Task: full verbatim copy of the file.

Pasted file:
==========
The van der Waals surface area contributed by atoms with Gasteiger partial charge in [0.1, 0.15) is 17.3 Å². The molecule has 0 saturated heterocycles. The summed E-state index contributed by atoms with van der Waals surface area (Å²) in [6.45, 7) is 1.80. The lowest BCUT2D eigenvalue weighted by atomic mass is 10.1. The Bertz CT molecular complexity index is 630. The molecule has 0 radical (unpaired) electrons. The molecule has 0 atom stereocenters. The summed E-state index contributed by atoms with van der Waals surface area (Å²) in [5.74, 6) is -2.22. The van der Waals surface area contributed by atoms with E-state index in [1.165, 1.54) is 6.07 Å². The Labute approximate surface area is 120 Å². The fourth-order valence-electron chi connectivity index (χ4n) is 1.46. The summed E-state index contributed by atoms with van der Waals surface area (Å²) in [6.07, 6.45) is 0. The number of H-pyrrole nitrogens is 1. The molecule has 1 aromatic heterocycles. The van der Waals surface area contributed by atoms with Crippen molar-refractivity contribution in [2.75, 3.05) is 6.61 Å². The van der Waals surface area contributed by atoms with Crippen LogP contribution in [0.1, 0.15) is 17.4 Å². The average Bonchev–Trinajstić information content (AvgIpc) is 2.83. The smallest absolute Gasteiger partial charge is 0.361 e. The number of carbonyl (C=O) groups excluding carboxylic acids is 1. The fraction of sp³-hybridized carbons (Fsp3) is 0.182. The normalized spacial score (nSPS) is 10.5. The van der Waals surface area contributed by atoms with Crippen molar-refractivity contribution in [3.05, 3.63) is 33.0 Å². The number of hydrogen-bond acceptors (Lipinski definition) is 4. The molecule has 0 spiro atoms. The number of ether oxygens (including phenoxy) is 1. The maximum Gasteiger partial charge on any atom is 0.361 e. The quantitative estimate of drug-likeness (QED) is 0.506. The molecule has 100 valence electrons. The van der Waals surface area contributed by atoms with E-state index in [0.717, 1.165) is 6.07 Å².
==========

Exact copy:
The van der Waals surface area contributed by atoms with Gasteiger partial charge in [0.1, 0.15) is 17.3 Å². The molecule has 0 saturated heterocycles. The summed E-state index contributed by atoms with van der Waals surface area (Å²) in [6.45, 7) is 1.80. The lowest BCUT2D eigenvalue weighted by atomic mass is 10.1. The Bertz CT molecular complexity index is 630. The molecule has 0 radical (unpaired) electrons. The molecule has 0 atom stereocenters. The summed E-state index contributed by atoms with van der Waals surface area (Å²) in [5.74, 6) is -2.22. The van der Waals surface area contributed by atoms with E-state index in [1.165, 1.54) is 6.07 Å². The Labute approximate surface area is 120 Å². The fourth-order valence-electron chi connectivity index (χ4n) is 1.46. The summed E-state index contributed by atoms with van der Waals surface area (Å²) in [6.07, 6.45) is 0. The number of H-pyrrole nitrogens is 1. The molecule has 1 aromatic heterocycles. The van der Waals surface area contributed by atoms with Crippen molar-refractivity contribution in [2.75, 3.05) is 6.61 Å². The van der Waals surface area contributed by atoms with Crippen LogP contribution in [0.1, 0.15) is 17.4 Å². The average Bonchev–Trinajstić information content (AvgIpc) is 2.83. The smallest absolute Gasteiger partial charge is 0.361 e. The number of carbonyl (C=O) groups excluding carboxylic acids is 1. The fraction of sp³-hybridized carbons (Fsp3) is 0.182. The normalized spacial score (nSPS) is 10.5. The van der Waals surface area contributed by atoms with Crippen molar-refractivity contribution in [3.05, 3.63) is 33.0 Å². The number of hydrogen-bond acceptors (Lipinski definition) is 4. The molecule has 0 spiro atoms. The number of ether oxygens (including phenoxy) is 1. The maximum Gasteiger partial charge on any atom is 0.361 e. The quantitative estimate of drug-likeness (QED) is 0.506. The molecule has 100 valence electrons. The van der Waals surface area contributed by atoms with E-state index in [0.717, 1.165) is 6.07 Å².